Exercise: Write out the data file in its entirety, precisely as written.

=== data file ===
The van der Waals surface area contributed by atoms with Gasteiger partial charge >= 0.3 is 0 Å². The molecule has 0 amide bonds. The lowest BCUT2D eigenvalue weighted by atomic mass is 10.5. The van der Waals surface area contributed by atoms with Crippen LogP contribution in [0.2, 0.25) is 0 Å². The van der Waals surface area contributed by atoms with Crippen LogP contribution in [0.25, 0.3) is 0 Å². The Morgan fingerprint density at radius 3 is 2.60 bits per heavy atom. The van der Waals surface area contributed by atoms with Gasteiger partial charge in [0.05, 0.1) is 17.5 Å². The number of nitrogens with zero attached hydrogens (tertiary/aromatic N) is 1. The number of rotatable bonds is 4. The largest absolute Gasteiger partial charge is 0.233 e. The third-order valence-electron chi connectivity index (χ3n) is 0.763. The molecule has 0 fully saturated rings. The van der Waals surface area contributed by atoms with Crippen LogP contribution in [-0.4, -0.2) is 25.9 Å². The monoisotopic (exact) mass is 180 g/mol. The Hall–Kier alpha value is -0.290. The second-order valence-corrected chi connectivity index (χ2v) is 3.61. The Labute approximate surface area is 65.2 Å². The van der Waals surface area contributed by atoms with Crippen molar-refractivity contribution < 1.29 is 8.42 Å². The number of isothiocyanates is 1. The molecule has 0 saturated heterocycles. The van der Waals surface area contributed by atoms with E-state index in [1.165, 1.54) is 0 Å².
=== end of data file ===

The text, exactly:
The van der Waals surface area contributed by atoms with Gasteiger partial charge >= 0.3 is 0 Å². The molecule has 0 amide bonds. The lowest BCUT2D eigenvalue weighted by atomic mass is 10.5. The van der Waals surface area contributed by atoms with Crippen LogP contribution in [0.2, 0.25) is 0 Å². The van der Waals surface area contributed by atoms with Crippen LogP contribution in [0.25, 0.3) is 0 Å². The Morgan fingerprint density at radius 3 is 2.60 bits per heavy atom. The van der Waals surface area contributed by atoms with Gasteiger partial charge in [0.05, 0.1) is 17.5 Å². The number of nitrogens with zero attached hydrogens (tertiary/aromatic N) is 1. The number of rotatable bonds is 4. The largest absolute Gasteiger partial charge is 0.233 e. The third-order valence-electron chi connectivity index (χ3n) is 0.763. The molecule has 0 fully saturated rings. The van der Waals surface area contributed by atoms with Crippen LogP contribution in [-0.4, -0.2) is 25.9 Å². The monoisotopic (exact) mass is 180 g/mol. The Hall–Kier alpha value is -0.290. The second-order valence-corrected chi connectivity index (χ2v) is 3.61. The Labute approximate surface area is 65.2 Å². The van der Waals surface area contributed by atoms with Crippen molar-refractivity contribution < 1.29 is 8.42 Å². The number of isothiocyanates is 1. The molecule has 0 saturated heterocycles. The van der Waals surface area contributed by atoms with E-state index in [1.165, 1.54) is 0 Å².